The dxp (dynamic xml page) system is a framework for building web applications. It compiles XML source pages with special tags into cached server objects that respond quickly to http requests. It’s normally used to interact with database tables and dynamically create html or xml content on the fly.
If you want to know why I bothered to create dxp when there are so many other template systems available you might read dxp-vs-jsp and dxp-vs-xslt. Some of the comments about jsp scripting also also apply php.
Pages are controlled by a DxpServlet that runs in a compatible servlet runner like Tomcat or Resin. Servlet Runners are often paired with Apache through a runtime module. The diagram below shows an Apache/Resin combination.
Passing a reaquest to a .dxp page
Page requests with the file extension .dxp are passed by Apache to a servlet module. The module talks to a servlet runner which is a Java based server listening on a private port. The servlet runner is configured to pass requests for .dxp pages to the DxpServlet. The servlet loads the DxpPage from it’s cache and passes on the client request. The output of the DxpPage is sent back to the client.
If the DxpPage is not found in the cache it’s compiled from the source file. If the page is found in the cache and it’s last compile time is beyond a certain time interval the source file will be checked to see if the page is out of date should be recompiled to a newer version. The default interval is 30 seconds but can be set manually. A page is removed from the cache if it has not been accessed for a while (configurable) or if the check for a matching source file does not find one.
In a typical setup, each Virtual Host contains a separate application zone with it’s own set of active pages and default services. Classes in one zone can be reloaded without affecting other Virtual Hosts. Connections to the appropriate database tables are allocated in advance.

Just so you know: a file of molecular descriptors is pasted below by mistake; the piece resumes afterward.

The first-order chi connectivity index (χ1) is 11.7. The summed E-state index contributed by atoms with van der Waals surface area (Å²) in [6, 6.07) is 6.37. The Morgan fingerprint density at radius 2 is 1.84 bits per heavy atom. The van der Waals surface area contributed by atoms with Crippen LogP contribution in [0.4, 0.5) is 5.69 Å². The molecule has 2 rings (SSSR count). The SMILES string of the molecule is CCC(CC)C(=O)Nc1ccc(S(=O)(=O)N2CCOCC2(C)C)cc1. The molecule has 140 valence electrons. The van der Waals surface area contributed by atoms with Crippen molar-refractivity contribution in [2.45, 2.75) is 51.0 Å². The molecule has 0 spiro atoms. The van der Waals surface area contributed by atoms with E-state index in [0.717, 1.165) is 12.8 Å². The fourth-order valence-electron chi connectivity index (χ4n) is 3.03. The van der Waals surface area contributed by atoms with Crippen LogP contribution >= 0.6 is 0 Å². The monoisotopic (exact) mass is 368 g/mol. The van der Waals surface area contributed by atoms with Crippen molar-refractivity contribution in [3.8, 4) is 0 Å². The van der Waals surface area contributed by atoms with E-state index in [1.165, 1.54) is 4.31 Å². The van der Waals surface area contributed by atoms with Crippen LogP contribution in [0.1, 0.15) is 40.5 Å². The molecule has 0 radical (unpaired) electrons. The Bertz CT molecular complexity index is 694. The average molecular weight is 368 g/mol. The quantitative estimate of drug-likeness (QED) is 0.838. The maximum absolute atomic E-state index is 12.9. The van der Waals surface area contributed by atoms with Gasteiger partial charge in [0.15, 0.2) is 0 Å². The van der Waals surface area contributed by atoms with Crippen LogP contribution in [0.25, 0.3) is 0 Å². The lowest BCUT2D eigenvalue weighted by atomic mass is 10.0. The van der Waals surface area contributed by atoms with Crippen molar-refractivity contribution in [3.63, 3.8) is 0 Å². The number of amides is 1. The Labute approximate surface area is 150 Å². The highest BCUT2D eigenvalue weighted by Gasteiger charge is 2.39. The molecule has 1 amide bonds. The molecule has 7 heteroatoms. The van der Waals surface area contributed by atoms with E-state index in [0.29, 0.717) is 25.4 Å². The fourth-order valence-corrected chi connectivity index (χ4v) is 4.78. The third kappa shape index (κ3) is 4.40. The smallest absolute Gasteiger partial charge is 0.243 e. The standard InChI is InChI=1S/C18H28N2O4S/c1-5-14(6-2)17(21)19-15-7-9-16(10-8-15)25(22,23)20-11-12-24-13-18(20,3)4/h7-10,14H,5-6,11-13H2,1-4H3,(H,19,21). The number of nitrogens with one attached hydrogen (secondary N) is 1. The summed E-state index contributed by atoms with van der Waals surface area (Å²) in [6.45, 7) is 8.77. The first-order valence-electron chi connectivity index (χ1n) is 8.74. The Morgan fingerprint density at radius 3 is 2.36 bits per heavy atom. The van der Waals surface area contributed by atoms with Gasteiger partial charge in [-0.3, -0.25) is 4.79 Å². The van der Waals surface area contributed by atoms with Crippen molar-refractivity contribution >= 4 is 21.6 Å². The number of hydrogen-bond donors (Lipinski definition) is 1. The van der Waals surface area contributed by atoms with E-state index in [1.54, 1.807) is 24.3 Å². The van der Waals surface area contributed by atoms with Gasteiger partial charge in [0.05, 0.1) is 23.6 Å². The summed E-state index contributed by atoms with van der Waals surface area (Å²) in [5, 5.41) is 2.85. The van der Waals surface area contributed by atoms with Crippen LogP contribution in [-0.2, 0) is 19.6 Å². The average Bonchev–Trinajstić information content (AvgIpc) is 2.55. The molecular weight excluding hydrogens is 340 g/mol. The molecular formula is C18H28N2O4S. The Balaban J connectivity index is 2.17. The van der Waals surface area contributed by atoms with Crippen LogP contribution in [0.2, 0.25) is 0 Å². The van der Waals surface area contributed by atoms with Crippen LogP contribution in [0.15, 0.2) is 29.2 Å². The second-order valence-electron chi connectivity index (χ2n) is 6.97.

The dxp system provides a set of resuable xml tags which serve as a web interface to a web application framework. You can use them to interact with a backend database and create dynamic content on the fly or to write static html pages at regular intervals that contain new database content. A good strategy is to create a set of reusable dxp and html sections (not full pages) that you can insert on the fly to create a complete page. You can change the look and layout of your site by changing a single section of code on one page. The Samples will help you get started.
The dxp framework is written in Java and runs in a compatible servlet runner. Active tags are created by subclassing the basic tag, com.neolectric.dxp.DxpNode. DxpNodes provide a web interface to run values in and out of your application classes. The intent is to promote reuseable objects that can be connected like building blocks to create multiple applications. The concept is similar to using a class library like the Java packages rather than writing all your Objects by hand each time you need them.
If you are more comfortable creating one of a kind applications through complex page scripting you may prefer jsp, php or python. If you get tired of rewriting scripting code each time you build a new application try dxp. It’s easy to create your own tags. The source code is extensively commented and attempts to explain how the system works and how to use all the tag options.
The dxp system attempts to protect the server and keep VirtualHosts from interfering with each other by placing limits on what page authors can do. The defuault tags are not allowed to read/write outside a document root you define for each Virtual Host and random scripting outside what the tags support is not compiled into active code. The default tags are safer on a multi-user system than jsp or php but custom tags can easily change this behavior and give the programmer access to the command shell owned by the user account running the Java VM. You can control which classes are loaded by assigning a different classpath to each Virtual Host and not allowing users to upload to these directories. The Config section contains setup information.
dxp Version 2 is the 4th in a series of template systems that began in 1998 when the author, Mark Ashworth, started a web hosting business. The current system builds on the old codebase and has undergone significant changes to improve the utility and implement requests from users. The hosting business was sold in 2003 and the author wishes to share his work with others in the open source community. It would be interesting to see if the framework could be implemented in gcj, Mono or c++.